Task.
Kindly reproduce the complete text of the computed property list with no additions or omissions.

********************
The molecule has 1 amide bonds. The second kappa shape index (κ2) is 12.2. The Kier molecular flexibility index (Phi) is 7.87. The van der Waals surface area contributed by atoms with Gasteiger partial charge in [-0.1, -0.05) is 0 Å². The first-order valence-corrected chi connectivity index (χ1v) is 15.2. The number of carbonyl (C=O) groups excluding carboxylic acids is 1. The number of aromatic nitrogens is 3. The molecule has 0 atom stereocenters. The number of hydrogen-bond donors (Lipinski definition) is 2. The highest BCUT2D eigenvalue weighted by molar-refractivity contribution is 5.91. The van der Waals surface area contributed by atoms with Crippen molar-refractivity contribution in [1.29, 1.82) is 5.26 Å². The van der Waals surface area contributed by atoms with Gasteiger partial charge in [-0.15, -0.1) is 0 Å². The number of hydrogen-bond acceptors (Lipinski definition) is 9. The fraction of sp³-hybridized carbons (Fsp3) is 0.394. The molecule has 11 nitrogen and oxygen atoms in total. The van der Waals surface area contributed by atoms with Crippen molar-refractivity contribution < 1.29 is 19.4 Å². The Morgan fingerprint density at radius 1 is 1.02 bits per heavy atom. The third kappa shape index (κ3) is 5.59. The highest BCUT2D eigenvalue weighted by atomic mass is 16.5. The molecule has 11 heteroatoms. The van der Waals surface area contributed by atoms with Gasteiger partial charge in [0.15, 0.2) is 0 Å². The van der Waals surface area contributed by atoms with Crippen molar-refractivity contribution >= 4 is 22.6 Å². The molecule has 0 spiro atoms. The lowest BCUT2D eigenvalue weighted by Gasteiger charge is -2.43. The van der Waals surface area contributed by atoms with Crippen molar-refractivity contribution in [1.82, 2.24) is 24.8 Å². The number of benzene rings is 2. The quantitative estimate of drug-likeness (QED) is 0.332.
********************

The molecule has 1 amide bonds. The second kappa shape index (κ2) is 12.2. The Kier molecular flexibility index (Phi) is 7.87. The van der Waals surface area contributed by atoms with Gasteiger partial charge in [-0.1, -0.05) is 0 Å². The first-order valence-corrected chi connectivity index (χ1v) is 15.2. The number of carbonyl (C=O) groups excluding carboxylic acids is 1. The number of aromatic nitrogens is 3. The molecule has 0 atom stereocenters. The number of hydrogen-bond donors (Lipinski definition) is 2. The highest BCUT2D eigenvalue weighted by molar-refractivity contribution is 5.91. The van der Waals surface area contributed by atoms with Crippen molar-refractivity contribution in [1.29, 1.82) is 5.26 Å². The van der Waals surface area contributed by atoms with Gasteiger partial charge in [-0.15, -0.1) is 0 Å². The number of hydrogen-bond acceptors (Lipinski definition) is 9. The fraction of sp³-hybridized carbons (Fsp3) is 0.394. The molecule has 11 nitrogen and oxygen atoms in total. The van der Waals surface area contributed by atoms with Crippen molar-refractivity contribution < 1.29 is 19.4 Å². The Morgan fingerprint density at radius 1 is 1.02 bits per heavy atom. The third kappa shape index (κ3) is 5.59. The highest BCUT2D eigenvalue weighted by atomic mass is 16.5. The molecule has 11 heteroatoms. The van der Waals surface area contributed by atoms with Gasteiger partial charge in [0.15, 0.2) is 0 Å². The van der Waals surface area contributed by atoms with Crippen molar-refractivity contribution >= 4 is 22.6 Å². The molecule has 0 spiro atoms. The lowest BCUT2D eigenvalue weighted by Gasteiger charge is -2.43. The van der Waals surface area contributed by atoms with Crippen molar-refractivity contribution in [1.82, 2.24) is 24.8 Å². The number of benzene rings is 2. The quantitative estimate of drug-likeness (QED) is 0.332.